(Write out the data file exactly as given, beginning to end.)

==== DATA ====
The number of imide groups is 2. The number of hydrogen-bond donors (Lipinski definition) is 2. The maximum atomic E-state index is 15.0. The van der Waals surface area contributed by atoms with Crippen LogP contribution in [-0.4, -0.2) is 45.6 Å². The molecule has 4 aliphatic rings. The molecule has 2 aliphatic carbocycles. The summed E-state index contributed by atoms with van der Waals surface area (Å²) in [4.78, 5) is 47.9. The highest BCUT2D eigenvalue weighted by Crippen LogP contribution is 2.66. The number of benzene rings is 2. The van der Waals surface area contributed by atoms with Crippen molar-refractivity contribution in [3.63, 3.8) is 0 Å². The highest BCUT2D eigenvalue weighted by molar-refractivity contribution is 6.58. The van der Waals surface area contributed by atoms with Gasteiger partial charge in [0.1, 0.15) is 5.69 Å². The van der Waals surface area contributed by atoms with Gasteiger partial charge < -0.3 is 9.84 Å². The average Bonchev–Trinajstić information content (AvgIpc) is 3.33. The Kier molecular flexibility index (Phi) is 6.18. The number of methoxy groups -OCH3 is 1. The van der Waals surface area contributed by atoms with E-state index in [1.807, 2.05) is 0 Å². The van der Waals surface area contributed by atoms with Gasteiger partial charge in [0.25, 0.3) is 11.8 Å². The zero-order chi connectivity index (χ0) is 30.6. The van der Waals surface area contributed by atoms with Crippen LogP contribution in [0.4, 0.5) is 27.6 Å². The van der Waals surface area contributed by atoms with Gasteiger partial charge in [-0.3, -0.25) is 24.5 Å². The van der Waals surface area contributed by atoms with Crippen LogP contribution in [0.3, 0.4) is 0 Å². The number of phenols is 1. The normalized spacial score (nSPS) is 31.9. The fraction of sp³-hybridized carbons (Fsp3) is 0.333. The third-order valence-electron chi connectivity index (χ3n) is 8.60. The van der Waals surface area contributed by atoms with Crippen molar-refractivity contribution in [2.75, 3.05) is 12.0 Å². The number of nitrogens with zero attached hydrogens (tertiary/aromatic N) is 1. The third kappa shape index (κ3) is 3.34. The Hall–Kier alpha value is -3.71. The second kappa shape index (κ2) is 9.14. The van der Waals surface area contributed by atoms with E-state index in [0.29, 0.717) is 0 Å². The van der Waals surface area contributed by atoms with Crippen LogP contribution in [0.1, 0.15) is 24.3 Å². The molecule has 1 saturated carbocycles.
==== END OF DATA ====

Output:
The number of imide groups is 2. The number of hydrogen-bond donors (Lipinski definition) is 2. The maximum atomic E-state index is 15.0. The van der Waals surface area contributed by atoms with Crippen LogP contribution in [-0.4, -0.2) is 45.6 Å². The molecule has 4 aliphatic rings. The molecule has 2 aliphatic carbocycles. The summed E-state index contributed by atoms with van der Waals surface area (Å²) in [4.78, 5) is 47.9. The highest BCUT2D eigenvalue weighted by Crippen LogP contribution is 2.66. The number of benzene rings is 2. The van der Waals surface area contributed by atoms with Crippen molar-refractivity contribution in [3.63, 3.8) is 0 Å². The highest BCUT2D eigenvalue weighted by molar-refractivity contribution is 6.58. The van der Waals surface area contributed by atoms with Gasteiger partial charge in [0.1, 0.15) is 5.69 Å². The van der Waals surface area contributed by atoms with Gasteiger partial charge < -0.3 is 9.84 Å². The average Bonchev–Trinajstić information content (AvgIpc) is 3.33. The Kier molecular flexibility index (Phi) is 6.18. The number of methoxy groups -OCH3 is 1. The van der Waals surface area contributed by atoms with E-state index in [1.807, 2.05) is 0 Å². The van der Waals surface area contributed by atoms with Gasteiger partial charge in [0.25, 0.3) is 11.8 Å². The zero-order chi connectivity index (χ0) is 30.6. The van der Waals surface area contributed by atoms with Crippen LogP contribution in [0.4, 0.5) is 27.6 Å². The van der Waals surface area contributed by atoms with Gasteiger partial charge in [-0.3, -0.25) is 24.5 Å². The van der Waals surface area contributed by atoms with Crippen LogP contribution in [0.3, 0.4) is 0 Å². The number of phenols is 1. The normalized spacial score (nSPS) is 31.9. The fraction of sp³-hybridized carbons (Fsp3) is 0.333. The third-order valence-electron chi connectivity index (χ3n) is 8.60. The van der Waals surface area contributed by atoms with Crippen molar-refractivity contribution in [2.75, 3.05) is 12.0 Å². The number of nitrogens with zero attached hydrogens (tertiary/aromatic N) is 1. The third kappa shape index (κ3) is 3.34. The Hall–Kier alpha value is -3.71. The second kappa shape index (κ2) is 9.14. The van der Waals surface area contributed by atoms with E-state index in [0.29, 0.717) is 0 Å². The van der Waals surface area contributed by atoms with Crippen LogP contribution in [0.1, 0.15) is 24.3 Å². The molecule has 1 saturated carbocycles.